4 Smart Psychological Tricks To Make Someone Feel Instantly Connected To You

A little understanding of psychology can help you make emotional connections more easily.

4 Psychological Ways To Connect With Someone BublikHaus / Shutterstock

It'd be great if making connections with others was something you could approach with excitement and nonchalance. Unfortunately, that's not always the case.

You may want to make a good impression and win someone's interest, yet the very act of pondering how the other person will perceive you can make you less confident. These psychology-based techniques work for making a connection with someone can help.


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4 Psychology-based Ways to Connect with Someone

1. Make eye-contact.

According to Leil Lowndes, author of How to Instantly Connect with Anyone, eye-contact signifies "honesty, respect, interest, intelligence, candor and confidence."


But what makes eye-contact good? In a word: length. You need to look at someone long enough to actually connect with them, not just a brief flicker here and there.

Lowndes recommends a few strategies for maintaining continuous eye-contact. Think about the exact shade of his eyes, count the number of times she blinks, note the shape and asymmetry of his eyes.

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2. Use the almost-touch.

Touching the other person on the arm or the shoulder is a standard flirting technique.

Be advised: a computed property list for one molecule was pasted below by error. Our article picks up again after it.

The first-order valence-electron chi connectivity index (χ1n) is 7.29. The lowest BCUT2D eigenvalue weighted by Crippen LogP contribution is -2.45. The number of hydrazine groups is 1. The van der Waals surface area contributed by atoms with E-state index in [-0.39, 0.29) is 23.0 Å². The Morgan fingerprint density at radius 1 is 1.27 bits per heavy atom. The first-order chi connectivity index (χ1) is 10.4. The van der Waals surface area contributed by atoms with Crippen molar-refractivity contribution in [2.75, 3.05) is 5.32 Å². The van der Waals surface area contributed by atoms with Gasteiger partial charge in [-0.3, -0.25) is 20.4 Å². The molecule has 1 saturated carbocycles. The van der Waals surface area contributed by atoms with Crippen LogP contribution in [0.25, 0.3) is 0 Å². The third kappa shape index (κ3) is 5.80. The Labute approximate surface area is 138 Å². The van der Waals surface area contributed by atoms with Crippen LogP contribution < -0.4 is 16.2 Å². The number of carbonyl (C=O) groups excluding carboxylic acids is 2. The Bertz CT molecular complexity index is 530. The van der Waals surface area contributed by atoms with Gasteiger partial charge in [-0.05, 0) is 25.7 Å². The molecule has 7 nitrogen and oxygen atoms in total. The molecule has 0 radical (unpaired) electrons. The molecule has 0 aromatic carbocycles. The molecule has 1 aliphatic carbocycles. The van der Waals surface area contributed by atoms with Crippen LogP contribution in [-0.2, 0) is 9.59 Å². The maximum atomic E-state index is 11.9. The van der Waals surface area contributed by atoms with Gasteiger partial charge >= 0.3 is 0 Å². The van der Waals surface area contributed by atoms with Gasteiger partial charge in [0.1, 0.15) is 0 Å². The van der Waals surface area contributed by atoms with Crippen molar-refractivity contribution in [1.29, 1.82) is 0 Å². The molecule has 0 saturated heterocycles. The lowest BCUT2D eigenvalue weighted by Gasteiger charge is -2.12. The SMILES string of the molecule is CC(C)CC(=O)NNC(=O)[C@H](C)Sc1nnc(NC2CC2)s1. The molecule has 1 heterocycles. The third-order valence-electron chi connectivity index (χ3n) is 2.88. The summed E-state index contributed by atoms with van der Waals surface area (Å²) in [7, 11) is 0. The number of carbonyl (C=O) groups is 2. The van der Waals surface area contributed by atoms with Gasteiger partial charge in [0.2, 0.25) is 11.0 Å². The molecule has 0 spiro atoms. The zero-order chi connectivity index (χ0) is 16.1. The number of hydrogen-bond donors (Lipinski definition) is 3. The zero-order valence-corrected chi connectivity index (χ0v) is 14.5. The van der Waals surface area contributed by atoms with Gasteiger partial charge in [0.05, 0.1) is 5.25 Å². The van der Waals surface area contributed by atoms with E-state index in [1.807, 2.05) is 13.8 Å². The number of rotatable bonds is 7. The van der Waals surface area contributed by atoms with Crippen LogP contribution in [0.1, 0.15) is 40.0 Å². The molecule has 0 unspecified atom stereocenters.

The physical contact indicates interest and comfort. But Lowndes suggests something else: the almost-touch. Reach out like you're about to touch him but stop before you do.


This works on men ("their fantasies go wild wondering what it means") and women ("she may appreciate your affection but can't accuse you of being too forward.")

RELATED: How To Make Someone Insanely Attracted To You Just Through Subtle Touch

3. Be eager and enthusiastic — to a point.

Here's a dilemma: How do you come across as interested in someone without seeming overly-interested?

Let the other person speak first, then match his level of enthusiasm. That way you won't sound disinterested or desperate. This works well on a first date or when someone introduces you to someone else.

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4. Make a good last impression.

The way you say good-bye might be even more important than the way you say hello. Studies have shown that when people think about a past incident they're more likely to remember the way they felt at the end, even if it's significantly different from how they felt during the event.

To create a great last impression, advises Lowndes, don't just say good-bye. Instead, say a full sentence that includes the person's name.

Something like, "It was really great to meet you, Tom." Or "Amy, thanks, I had a really good time." Be warm and friendly and speak with at least as much energy as you did when you said hello.


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Sarah Harrison is an editor and content strategist whose work has appeared in The Guardian, Vice, The New York Times, The Independent and Psychology Today.